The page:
Cornell University’s grading system today relies upon standards adopted by the Faculty Senate in 1965. However, permanent incomplete designations after students fulfill makeup requirements may soon be forgone on transcripts due to a resolution presented at the Oct. 11 Faculty Senate meeting.
An incomplete grade indicates when a “student has a substantial equity at a passing level in the course with respect to work completed [and] has been prevented by circumstances beyond the student’s control, such as illness or family emergency, from completing all the course requirements on time,” according to the University’s grading system.
If the student does not fulfill set makeup requirements, as determined by the instructor of the course, the incomplete will continue to hold an INC designation or switch to a grade of F, depending on the college. If the student does fulfill the makeup requirements, however, the incomplete designation will permanently remain with an asterisk designation along with the new grade submitted.
Cornell is currently the only Ivy League university to include incomplete designations on transcripts when another grade has been assigned, according to the resolution.
“From what we can see, it doesn’t appear that the [grading] policy has been reviewed in part or in whole since its inception,” said Prof. Lisa Nishii, industrial and labor relations, who also serves as the vice provost for undergraduate education and is one of the sponsors for the resolution. “[Since] Cornell is the only Ivy that notes this on the transcript… our students may be disadvantaged relative to students from other institutions.”
The resolution proposes that the incomplete designation only become a permanent part of a transcript if another grade has not been subsequently submitted. The resolution still allows for permanent INC or F grades if a student is unable to complete makeup work.
Nishii emphasized that a student is not at fault in cases that facilitate an incomplete designation.
“The argument here is [that the student] shouldn’t be punished for a setback that is out of their control by having this permanent notation that could lead other people who are reading their transcript to have incorrect assumptions [or] make incorrect inferences about why the asterisk might be there,” Nishii said.
Permanent incomplete designations, Nishii said, pressure students into disclosing private information, such as pregnancy and serious illness, to contextualize their transcript. Nishii also said a transcript reader will still know all important information from a transcript without the existing permanent incomplete designation policy, since students would still need to complete all makeup work to eliminate the designation.
“If the student has completed [the makeup work] on time, then the grade will be reflected for the work that they have completed for the course,” Nishii said.
The proposal backing the resolution also states that since asterisks to indicate incomplete designations are entered manually by each Cornell college registrar’s office, “there is both lax and inconsistent implementation of the required notation across Cornell colleges and schools,” presenting inequity.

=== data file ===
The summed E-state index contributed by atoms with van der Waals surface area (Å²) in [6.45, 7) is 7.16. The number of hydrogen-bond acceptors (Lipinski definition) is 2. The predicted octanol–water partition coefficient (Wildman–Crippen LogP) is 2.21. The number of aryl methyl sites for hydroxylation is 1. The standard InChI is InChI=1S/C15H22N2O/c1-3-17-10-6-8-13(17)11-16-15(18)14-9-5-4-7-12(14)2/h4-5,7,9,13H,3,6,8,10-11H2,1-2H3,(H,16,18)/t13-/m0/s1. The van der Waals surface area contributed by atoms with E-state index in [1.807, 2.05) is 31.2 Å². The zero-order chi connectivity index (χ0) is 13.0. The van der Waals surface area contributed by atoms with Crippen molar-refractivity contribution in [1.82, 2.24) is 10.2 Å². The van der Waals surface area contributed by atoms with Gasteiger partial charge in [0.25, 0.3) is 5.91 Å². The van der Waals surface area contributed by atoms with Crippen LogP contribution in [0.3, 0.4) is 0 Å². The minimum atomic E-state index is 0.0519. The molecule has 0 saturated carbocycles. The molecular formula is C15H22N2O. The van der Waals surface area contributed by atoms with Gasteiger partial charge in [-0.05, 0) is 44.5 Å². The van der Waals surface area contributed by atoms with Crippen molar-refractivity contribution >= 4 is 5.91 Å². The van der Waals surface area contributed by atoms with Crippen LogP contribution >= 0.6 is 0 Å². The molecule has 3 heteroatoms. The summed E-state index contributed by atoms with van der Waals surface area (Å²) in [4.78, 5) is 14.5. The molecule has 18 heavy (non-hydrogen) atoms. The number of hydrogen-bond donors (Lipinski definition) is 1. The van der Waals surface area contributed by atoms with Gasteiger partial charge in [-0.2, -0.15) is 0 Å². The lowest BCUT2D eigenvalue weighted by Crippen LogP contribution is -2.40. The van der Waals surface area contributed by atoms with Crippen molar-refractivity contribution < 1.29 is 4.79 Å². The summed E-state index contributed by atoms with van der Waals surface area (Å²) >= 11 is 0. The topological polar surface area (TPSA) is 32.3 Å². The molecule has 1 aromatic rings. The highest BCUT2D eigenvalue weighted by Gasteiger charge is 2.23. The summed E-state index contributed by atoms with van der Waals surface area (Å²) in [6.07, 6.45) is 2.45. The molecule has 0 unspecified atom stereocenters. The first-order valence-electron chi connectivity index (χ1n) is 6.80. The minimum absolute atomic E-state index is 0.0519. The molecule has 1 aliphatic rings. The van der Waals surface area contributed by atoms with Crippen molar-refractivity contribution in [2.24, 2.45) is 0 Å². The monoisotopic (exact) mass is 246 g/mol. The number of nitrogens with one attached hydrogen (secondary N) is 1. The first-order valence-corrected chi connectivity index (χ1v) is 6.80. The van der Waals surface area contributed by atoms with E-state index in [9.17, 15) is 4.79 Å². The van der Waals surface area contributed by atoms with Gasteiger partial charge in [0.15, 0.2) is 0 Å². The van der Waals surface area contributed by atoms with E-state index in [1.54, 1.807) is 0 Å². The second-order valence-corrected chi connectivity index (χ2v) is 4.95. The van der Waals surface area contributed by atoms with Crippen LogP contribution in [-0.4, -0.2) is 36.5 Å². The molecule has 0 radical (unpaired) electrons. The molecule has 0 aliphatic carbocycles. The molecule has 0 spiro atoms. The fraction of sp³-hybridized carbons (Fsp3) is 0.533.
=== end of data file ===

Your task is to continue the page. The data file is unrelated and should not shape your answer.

“The registrars are required to [notate transcripts with asterisks] throughout the semester, frequently at times, such as near the end of a semester, when they have many other immediate demands and deadlines,” the proposal states.
Implementation needs to be done manually, meaning that it is labor-intensive and subject to mistakes.
“According to the University Registrar, the process of notating transcripts cannot be automated, even with advanced technology. Nor is it possible to verify compliance in any efficient manner — [such as] through technology,” the proposal states. “Given that implementation is and will remain labor intensive and burdensome and is easily subject to error, it is unrealistic to expect that implementation would improve sufficiently to become consistent across colleges/schools.”
The grading system system documentation acknowledges that students may utilize incomplete designations for unintended reasons.
“The ‘incomplete’ privilege is open to abuse; by deferring completion of some major course requirement, a student can gain advantage over his or her classmates by obtaining additional time to do a superior job,” the grading system documentation states.
During the question and answer portion of the meeting, Prof. Hadas Ritz, mechanical and aerospace engineering, said she frequently encounters students who say they are overwhelmed and want to take an incomplete designation in a course due to instances of mental illness or crisis.
“I don’t feel like I’m really in a position to evaluate whether [instances of mental illness are] a valid kind of illness outside of the student’s control. So I’m wondering whether having some sort of consequence to taking an incomplete [designation] does diminish those asks, or I don’t know if there’s any kind of University advice on how to handle those asks,” Ritz said.
Nishii responded to Ritz by explaining that faculty will not lose the ability to assess patterns of incompletion since a new feature was implemented in PeopleSoft — a platform used to monitor and manage students — to see the history of grades, including changes from incomplete to a different grade. Nishii, however, acknowledged that determining when incomplete designations are valid is difficult.
“[It is up to] faculty to make that judgment [to provide incomplete designations], given the circumstances and what they know,” Nishii said.